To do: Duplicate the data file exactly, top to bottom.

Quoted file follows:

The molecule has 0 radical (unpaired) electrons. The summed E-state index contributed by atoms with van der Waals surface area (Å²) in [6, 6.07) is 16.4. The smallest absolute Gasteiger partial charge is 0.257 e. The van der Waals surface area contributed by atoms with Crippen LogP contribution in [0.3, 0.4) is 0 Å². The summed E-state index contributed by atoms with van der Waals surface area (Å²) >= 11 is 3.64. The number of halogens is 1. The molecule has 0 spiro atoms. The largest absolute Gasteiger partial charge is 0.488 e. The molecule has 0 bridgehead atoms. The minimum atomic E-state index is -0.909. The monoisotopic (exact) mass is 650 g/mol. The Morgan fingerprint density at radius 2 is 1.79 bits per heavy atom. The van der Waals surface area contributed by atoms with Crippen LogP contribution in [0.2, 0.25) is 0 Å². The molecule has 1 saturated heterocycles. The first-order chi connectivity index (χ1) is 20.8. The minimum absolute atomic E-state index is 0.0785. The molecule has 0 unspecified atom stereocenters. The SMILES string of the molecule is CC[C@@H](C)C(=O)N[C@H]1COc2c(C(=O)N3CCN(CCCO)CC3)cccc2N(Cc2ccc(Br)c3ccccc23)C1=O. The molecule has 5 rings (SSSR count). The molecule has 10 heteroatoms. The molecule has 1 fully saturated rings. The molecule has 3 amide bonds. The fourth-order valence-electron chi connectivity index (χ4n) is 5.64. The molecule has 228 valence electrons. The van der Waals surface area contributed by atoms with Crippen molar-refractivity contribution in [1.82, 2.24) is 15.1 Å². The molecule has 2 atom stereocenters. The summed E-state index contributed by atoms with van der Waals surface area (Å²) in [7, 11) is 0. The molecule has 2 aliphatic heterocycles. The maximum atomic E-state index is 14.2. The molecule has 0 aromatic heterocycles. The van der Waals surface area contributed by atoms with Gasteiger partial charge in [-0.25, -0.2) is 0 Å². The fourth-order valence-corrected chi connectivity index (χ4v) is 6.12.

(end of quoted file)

The molecule has 0 radical (unpaired) electrons. The summed E-state index contributed by atoms with van der Waals surface area (Å²) in [6, 6.07) is 16.4. The smallest absolute Gasteiger partial charge is 0.257 e. The van der Waals surface area contributed by atoms with Crippen LogP contribution in [0.3, 0.4) is 0 Å². The summed E-state index contributed by atoms with van der Waals surface area (Å²) >= 11 is 3.64. The number of halogens is 1. The molecule has 0 spiro atoms. The largest absolute Gasteiger partial charge is 0.488 e. The molecule has 0 bridgehead atoms. The minimum atomic E-state index is -0.909. The monoisotopic (exact) mass is 650 g/mol. The Morgan fingerprint density at radius 2 is 1.79 bits per heavy atom. The van der Waals surface area contributed by atoms with Crippen LogP contribution in [0.2, 0.25) is 0 Å². The molecule has 1 saturated heterocycles. The first-order chi connectivity index (χ1) is 20.8. The minimum absolute atomic E-state index is 0.0785. The molecule has 0 unspecified atom stereocenters. The SMILES string of the molecule is CC[C@@H](C)C(=O)N[C@H]1COc2c(C(=O)N3CCN(CCCO)CC3)cccc2N(Cc2ccc(Br)c3ccccc23)C1=O. The molecule has 5 rings (SSSR count). The molecule has 10 heteroatoms. The molecule has 1 fully saturated rings. The molecule has 3 amide bonds. The fourth-order valence-electron chi connectivity index (χ4n) is 5.64. The molecule has 228 valence electrons. The van der Waals surface area contributed by atoms with Crippen molar-refractivity contribution in [1.82, 2.24) is 15.1 Å². The molecule has 2 atom stereocenters. The summed E-state index contributed by atoms with van der Waals surface area (Å²) in [7, 11) is 0. The molecule has 2 aliphatic heterocycles. The maximum atomic E-state index is 14.2. The molecule has 0 aromatic heterocycles. The van der Waals surface area contributed by atoms with Gasteiger partial charge in [-0.25, -0.2) is 0 Å². The fourth-order valence-corrected chi connectivity index (χ4v) is 6.12.